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Sunday, January 27, 2013

New stomach bug spreading across US

Hitting Rhode Island hard
By Will Collette

Just as the reports of flu cases are leveling off, the country is seeing a rapid rise in reported cases of the new “Sydney strain” of norovirus, a nasty stomach bug that causes severe vomiting diarrhea and nausea.

New strains of stomach viruses emerge every few years. The last time was in 2009. This new strain was first observed in Australia, thus the name. It has spread rapidly around the world, usually by contact with infected food or surfaces.

Stomach viruses are often worse in winter. They can spread rapidly in closed environments, such as cruise ships, schools and nursing homes and then into the general population. The illness can be spread by food handlers who do not wash their hands.

The Boston Globe cites Ian Goodfellow, a prominent researcher at England’s University of Cambridge, who calls norovirus “the Ferrari of viruses” for the speed at which it passes through a large group of people. ‘‘It can sweep through an environment very, very quickly. You can be feeling quite fine one minute and within several hours suffer continuous vomiting and diarrhea,’’ he said.

Makes you feel worse than you would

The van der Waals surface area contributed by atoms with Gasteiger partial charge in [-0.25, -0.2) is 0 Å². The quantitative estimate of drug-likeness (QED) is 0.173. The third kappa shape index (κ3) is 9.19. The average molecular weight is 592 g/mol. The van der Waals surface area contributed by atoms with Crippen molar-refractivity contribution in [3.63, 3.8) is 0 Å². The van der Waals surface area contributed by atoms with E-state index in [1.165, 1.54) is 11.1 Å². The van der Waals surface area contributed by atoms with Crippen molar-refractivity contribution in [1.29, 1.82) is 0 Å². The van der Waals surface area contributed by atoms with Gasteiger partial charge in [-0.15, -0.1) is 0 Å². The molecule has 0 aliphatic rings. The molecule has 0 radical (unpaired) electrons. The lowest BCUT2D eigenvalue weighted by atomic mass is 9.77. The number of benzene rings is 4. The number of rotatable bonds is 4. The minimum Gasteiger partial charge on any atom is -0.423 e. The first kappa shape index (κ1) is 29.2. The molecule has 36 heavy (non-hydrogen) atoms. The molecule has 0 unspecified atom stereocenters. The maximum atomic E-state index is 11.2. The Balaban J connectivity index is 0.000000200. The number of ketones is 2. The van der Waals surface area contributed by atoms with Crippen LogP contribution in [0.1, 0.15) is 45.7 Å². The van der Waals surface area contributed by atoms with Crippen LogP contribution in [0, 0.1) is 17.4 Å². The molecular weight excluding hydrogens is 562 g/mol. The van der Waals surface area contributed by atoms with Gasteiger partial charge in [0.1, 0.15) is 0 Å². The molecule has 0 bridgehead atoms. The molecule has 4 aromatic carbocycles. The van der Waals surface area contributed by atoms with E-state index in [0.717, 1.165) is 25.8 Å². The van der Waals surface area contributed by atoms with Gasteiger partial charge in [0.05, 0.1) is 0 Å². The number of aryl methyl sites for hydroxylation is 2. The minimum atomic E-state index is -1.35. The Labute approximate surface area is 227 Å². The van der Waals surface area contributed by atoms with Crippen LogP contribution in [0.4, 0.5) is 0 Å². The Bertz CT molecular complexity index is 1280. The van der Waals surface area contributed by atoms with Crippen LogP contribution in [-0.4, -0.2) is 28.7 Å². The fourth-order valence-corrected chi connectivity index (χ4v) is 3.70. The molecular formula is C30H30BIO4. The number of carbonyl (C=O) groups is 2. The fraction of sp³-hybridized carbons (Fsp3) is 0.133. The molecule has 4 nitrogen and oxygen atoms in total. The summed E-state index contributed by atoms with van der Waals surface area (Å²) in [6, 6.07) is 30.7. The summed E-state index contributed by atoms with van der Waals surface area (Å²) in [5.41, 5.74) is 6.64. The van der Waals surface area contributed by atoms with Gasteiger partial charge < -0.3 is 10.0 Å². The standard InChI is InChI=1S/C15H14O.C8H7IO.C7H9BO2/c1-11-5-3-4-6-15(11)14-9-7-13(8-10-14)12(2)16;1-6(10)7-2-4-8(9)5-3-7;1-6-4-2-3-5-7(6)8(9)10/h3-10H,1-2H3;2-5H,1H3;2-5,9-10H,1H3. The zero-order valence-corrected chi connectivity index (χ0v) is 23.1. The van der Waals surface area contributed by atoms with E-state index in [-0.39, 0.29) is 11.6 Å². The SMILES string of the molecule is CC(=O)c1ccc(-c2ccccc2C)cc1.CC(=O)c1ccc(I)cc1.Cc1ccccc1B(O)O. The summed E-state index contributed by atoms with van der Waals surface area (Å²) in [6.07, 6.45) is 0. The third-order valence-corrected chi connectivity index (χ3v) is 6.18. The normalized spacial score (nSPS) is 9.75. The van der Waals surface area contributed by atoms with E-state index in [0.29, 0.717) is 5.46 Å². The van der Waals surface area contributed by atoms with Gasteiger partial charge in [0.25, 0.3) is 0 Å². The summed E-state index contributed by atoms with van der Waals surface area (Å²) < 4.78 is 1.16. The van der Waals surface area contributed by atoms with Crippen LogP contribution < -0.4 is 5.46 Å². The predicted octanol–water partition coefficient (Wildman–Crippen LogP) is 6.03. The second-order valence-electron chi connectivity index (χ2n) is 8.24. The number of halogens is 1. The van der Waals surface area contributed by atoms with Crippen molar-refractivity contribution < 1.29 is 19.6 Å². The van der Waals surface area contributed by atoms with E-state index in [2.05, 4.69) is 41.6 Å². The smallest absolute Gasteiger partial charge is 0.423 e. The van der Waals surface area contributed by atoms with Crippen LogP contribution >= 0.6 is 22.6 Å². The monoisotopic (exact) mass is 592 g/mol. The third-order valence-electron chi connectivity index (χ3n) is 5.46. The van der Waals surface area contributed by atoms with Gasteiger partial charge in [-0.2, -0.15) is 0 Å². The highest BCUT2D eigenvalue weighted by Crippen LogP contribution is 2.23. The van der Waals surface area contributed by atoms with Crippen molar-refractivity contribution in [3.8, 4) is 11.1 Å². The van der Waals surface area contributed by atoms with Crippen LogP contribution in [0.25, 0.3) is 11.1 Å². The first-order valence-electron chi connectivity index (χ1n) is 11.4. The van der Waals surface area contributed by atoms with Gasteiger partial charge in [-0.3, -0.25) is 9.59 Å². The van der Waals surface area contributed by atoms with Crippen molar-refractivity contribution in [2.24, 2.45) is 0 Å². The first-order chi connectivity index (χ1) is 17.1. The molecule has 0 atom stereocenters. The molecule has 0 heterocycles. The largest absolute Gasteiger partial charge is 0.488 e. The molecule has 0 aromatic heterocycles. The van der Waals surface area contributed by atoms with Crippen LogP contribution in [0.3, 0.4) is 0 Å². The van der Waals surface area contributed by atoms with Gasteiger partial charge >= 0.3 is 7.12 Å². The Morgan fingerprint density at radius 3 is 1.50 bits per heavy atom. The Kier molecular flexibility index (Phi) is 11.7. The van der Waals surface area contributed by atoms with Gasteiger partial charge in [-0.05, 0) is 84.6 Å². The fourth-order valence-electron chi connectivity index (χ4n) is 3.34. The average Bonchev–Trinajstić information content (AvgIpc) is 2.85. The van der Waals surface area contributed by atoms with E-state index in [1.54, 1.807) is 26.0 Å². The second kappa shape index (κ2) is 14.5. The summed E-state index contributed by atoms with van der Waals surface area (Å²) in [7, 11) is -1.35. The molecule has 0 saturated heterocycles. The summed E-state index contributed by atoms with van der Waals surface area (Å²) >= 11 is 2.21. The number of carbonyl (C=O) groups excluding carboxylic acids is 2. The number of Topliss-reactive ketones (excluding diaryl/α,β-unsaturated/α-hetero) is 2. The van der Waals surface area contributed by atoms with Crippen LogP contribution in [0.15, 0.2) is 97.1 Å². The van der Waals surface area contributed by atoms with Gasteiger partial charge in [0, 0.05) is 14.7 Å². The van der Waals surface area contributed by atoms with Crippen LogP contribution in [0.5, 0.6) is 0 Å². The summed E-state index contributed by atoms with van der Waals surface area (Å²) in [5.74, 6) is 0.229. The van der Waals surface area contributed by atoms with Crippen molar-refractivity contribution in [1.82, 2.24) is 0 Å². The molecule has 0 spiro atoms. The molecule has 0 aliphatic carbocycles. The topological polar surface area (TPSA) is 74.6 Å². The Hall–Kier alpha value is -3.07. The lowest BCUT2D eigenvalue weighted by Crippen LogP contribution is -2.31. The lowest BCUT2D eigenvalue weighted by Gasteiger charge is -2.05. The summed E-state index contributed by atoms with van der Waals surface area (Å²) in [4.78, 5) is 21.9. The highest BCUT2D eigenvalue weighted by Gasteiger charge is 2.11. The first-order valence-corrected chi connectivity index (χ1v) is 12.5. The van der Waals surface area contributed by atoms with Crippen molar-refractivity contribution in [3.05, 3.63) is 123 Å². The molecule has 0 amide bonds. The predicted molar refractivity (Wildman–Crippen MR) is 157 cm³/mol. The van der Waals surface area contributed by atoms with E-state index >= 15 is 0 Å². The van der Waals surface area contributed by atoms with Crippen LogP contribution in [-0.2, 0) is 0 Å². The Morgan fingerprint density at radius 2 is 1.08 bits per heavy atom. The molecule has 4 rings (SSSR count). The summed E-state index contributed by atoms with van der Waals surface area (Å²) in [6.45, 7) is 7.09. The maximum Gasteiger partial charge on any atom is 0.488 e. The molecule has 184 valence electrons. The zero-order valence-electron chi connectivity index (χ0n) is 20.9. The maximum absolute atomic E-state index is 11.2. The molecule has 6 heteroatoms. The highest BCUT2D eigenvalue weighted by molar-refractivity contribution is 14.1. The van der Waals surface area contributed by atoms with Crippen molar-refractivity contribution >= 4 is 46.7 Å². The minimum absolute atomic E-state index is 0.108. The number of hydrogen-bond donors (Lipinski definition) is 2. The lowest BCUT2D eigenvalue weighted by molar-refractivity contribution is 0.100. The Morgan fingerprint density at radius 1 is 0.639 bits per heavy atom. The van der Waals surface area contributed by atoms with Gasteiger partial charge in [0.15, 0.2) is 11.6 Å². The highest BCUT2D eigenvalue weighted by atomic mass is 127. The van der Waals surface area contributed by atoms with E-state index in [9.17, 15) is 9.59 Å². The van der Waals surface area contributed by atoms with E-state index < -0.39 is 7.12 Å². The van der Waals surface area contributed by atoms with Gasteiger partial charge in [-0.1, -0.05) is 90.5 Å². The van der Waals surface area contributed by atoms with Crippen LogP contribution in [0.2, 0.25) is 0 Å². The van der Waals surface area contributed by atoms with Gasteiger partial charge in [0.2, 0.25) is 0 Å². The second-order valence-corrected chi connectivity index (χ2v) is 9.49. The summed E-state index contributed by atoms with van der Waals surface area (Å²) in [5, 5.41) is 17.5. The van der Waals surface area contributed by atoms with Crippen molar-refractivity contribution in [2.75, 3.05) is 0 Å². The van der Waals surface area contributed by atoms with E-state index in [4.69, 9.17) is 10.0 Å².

reading a George Tremblay research report
According to Dr. Peter Simmon of the RI Health Department the illness is dangerous to the elderly, babies and persons with compromised immune systems. He recommends contacting a doctor at the onset of symptoms and to stop eating and drinking while the vomiting persists.

However, the Centers for Disease Control recommends drinking lots of fluids to replace what you lose through vomiting and diarrhea to prevent dehydration.

Actor Burt Reynolds was just hospitalized in intensive care due to severe dehydration.

Symptoms of dehydration: decrease in urination; dry mouth and throat; dizziness when you stand up. Children who are dehydrated may cry with few or no tears and be unusually sleepy or fussy.

Dr. Simmon says the first stage of vomiting should pass after 24 hours, but that you could remain sick for four to five days – and remain a carrier of the disease for up to ten days (so back off!).

This is a virus, so antibiotics will not work on it. Treat the symptoms and get some TLC, but forget about Z-Pack or any antibiotics that only work on bacterial infections.